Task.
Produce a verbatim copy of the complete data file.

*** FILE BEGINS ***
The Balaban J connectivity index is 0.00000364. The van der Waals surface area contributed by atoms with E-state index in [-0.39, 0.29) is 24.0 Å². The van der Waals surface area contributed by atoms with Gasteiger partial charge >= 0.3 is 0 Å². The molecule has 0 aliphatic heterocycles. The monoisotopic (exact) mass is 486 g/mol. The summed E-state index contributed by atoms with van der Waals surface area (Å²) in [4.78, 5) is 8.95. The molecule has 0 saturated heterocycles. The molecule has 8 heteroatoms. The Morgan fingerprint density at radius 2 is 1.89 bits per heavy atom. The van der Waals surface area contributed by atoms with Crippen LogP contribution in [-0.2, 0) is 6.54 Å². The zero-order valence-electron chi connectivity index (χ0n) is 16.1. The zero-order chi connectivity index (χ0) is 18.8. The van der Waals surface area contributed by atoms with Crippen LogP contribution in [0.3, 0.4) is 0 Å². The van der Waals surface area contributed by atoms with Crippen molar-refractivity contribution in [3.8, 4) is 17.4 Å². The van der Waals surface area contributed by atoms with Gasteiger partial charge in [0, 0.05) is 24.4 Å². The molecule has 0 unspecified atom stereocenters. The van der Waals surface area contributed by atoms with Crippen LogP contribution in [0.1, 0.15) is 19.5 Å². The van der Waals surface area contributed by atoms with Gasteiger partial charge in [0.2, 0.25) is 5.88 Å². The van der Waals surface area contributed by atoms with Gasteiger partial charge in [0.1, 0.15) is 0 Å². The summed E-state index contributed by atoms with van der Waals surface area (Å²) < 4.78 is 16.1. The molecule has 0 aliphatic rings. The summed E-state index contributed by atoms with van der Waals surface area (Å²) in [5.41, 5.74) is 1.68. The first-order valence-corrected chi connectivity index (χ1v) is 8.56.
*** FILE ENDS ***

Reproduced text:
The Balaban J connectivity index is 0.00000364. The van der Waals surface area contributed by atoms with E-state index in [-0.39, 0.29) is 24.0 Å². The van der Waals surface area contributed by atoms with Gasteiger partial charge >= 0.3 is 0 Å². The molecule has 0 aliphatic heterocycles. The monoisotopic (exact) mass is 486 g/mol. The summed E-state index contributed by atoms with van der Waals surface area (Å²) in [4.78, 5) is 8.95. The molecule has 0 saturated heterocycles. The molecule has 8 heteroatoms. The Morgan fingerprint density at radius 2 is 1.89 bits per heavy atom. The van der Waals surface area contributed by atoms with Crippen LogP contribution in [-0.2, 0) is 6.54 Å². The zero-order valence-electron chi connectivity index (χ0n) is 16.1. The zero-order chi connectivity index (χ0) is 18.8. The van der Waals surface area contributed by atoms with Crippen LogP contribution in [0.3, 0.4) is 0 Å². The van der Waals surface area contributed by atoms with Crippen molar-refractivity contribution in [3.8, 4) is 17.4 Å². The van der Waals surface area contributed by atoms with Gasteiger partial charge in [0, 0.05) is 24.4 Å². The molecule has 0 unspecified atom stereocenters. The van der Waals surface area contributed by atoms with Crippen LogP contribution in [0.1, 0.15) is 19.5 Å². The van der Waals surface area contributed by atoms with Gasteiger partial charge in [0.2, 0.25) is 5.88 Å². The van der Waals surface area contributed by atoms with Gasteiger partial charge in [0.1, 0.15) is 0 Å². The summed E-state index contributed by atoms with van der Waals surface area (Å²) < 4.78 is 16.1. The molecule has 0 aliphatic rings. The summed E-state index contributed by atoms with van der Waals surface area (Å²) in [5.41, 5.74) is 1.68. The first-order valence-corrected chi connectivity index (χ1v) is 8.56.